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  1. #1
    ODN's Crotchety Old Man

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    "Gender has nothing to do with biology/sex"

    I often hear/read the claim made in the title.

    If this claim is true, how do we square that with the definition of "cisgender"?

    "of, relating to, or being a person whose gender identity corresponds with the sex the person had or was identified as having at birth"

    If gender has nothing do with biology/sex, then you can't go on to define "cisgender" has having a relationship with biological sex assignment.

    Discuss

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  3. #2
    ODN Community Regular

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    Re: "Gender has nothing to do with biology/sex"

    I see it more often as a critique claim than an actual claim. But regardless, it certainly originated as a term as a synonym with sex.

    The point they are trying to make though is that they want to be identified by a chosen gender rather than birth assignment and they are trying to make a perception shift that gender is a social construct while sex is a biological construct. I think there is truth to that, though it's not so absolute as to say the one has nothing to do with the other.

    Like a lot of issues, anyone taking extreme positions tends to muddy the waters in a way that is not especially helpful in resolving the underlying conflict.
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  5. #3
    ODN's Crotchety Old Man

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    Re: "Gender has nothing to do with biology/sex"

    I think you hit the nail on the head, Sig. I think it’s not useful to look at it in a myopic way. However, I don’t see a way to look at it, even the way you’re saying, that isn't absurd.

    Also, I appreciate that making the claim is mostly an attempt to distill a complex issue into an easily digestible simplification for the masses. But I can’t help but think that it’s less useful than it is confusing and harmful, especially to anyone asking anyone else to take it seriously. It’s neither myopic nor closed-minded to say "Gender has nothing to do with biology/sex" is not a true statement. It ISN’T true.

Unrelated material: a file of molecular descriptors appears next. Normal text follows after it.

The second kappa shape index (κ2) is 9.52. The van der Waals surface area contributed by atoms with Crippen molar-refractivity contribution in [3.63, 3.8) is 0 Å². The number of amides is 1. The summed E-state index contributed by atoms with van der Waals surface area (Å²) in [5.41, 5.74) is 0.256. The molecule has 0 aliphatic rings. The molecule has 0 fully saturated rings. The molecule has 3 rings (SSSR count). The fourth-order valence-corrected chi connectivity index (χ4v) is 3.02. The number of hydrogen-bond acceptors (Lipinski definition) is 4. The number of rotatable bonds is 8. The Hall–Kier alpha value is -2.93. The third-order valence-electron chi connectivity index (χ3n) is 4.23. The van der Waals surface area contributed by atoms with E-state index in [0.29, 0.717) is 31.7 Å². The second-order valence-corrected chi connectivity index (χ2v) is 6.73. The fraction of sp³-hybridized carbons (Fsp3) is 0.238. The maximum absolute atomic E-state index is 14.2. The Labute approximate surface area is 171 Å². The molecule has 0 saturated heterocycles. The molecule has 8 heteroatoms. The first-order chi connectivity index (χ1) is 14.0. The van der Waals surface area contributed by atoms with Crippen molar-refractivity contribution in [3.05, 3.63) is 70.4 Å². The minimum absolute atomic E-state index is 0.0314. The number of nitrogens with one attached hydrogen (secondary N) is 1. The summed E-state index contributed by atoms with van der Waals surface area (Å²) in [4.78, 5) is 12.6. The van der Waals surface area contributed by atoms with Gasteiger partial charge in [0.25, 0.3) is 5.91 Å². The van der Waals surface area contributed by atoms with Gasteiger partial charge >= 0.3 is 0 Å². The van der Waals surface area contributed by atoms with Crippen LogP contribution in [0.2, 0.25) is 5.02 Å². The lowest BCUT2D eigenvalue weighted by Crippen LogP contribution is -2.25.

Consider this following claim: “Marijuana is a gateway drug”

    Now, in some loose sense, it IS true that one kind of use can lead to others. In this sense, this claim might have some deterrent effect, but I suspect it’s only persuasive to the already convicted. Often, when people find out that they tried weed and they weren’t instantly hooked on it and performing sex acts for the next hit, they then realized that the person who told them that was full of crap. Now they might be less inclined to trust those people with important issue, and be more willing to take risks, having learned that often these people tell them things as a scare tactic.

    It seems to me that the claim in the title is not unlike that. It certainly isn’t true in any useful, meaningful sense (there would be no such thing as hormone therapy, sex reassignment surgery, etc, if it were true), so the people applying it to themselves certainly aren’t doing themselves any favor. And all it does for people inside the “cisgender” group is add confusion and incredulity towards the claim and the people saying it.

    I’m all for being supportive, but I struggle with doing it in ways I perceive to be harmful. I don’t see that saying things that are plainly untrue is useful to any cause.

  6. #4
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    Re: "Gender has nothing to do with biology/sex"

    I think the claim of the definition of cisgender is sort of a thumbnail explanation to a complex idea. I think it is entirely proper to question whether the simple definition offered is useful or if a higher resolution explanation is required. The answer is that it probably depends. If we are simply offering a normative view of gender and wish to explain a certain type of hierarchy, then it probably is sufficient. If we are using it to describe actual biological conditions or are using it to describe different types of hierarchies which are not specific to the progressive left view, then it is probably insufficient.

    I'll offer two examples
    1) If I am simply describing a power dynamic in society where cisgender is the norm and occupies most of the power in society within a certain structure, say education and I wish to explain education in terms of power (i.e. the subject material is created by the people at the top of the hierarchy), then cisgender probably is a good enough description of the people in power writing the curriculum. Again, this requires that we buy into the premise that this sort of hierarchy exists which is an ideological claim and I am not expressing support nor rebuttal to this sort of claim here.

    2) If I am trying to describe group differences in society along biological sex, then discussing cisgender is probably insufficient to express the relationship between sex, gender, and sexuality. After all, something like 98% of the population falls into what we could call the cisgender category and for something like 95% of the population there is a positive relationship between sex, gender, and sexual preference. So, cisgender would describe damn near everyone and if we are trying to understand why men and woman are different (as an example), then such a low resolution grouping probably has little value unless we are specifically discussing the fringes of biology rather than major patterns.

    Hence, I think without knowing the context it is entirely impossible to understand whether the term is useful.
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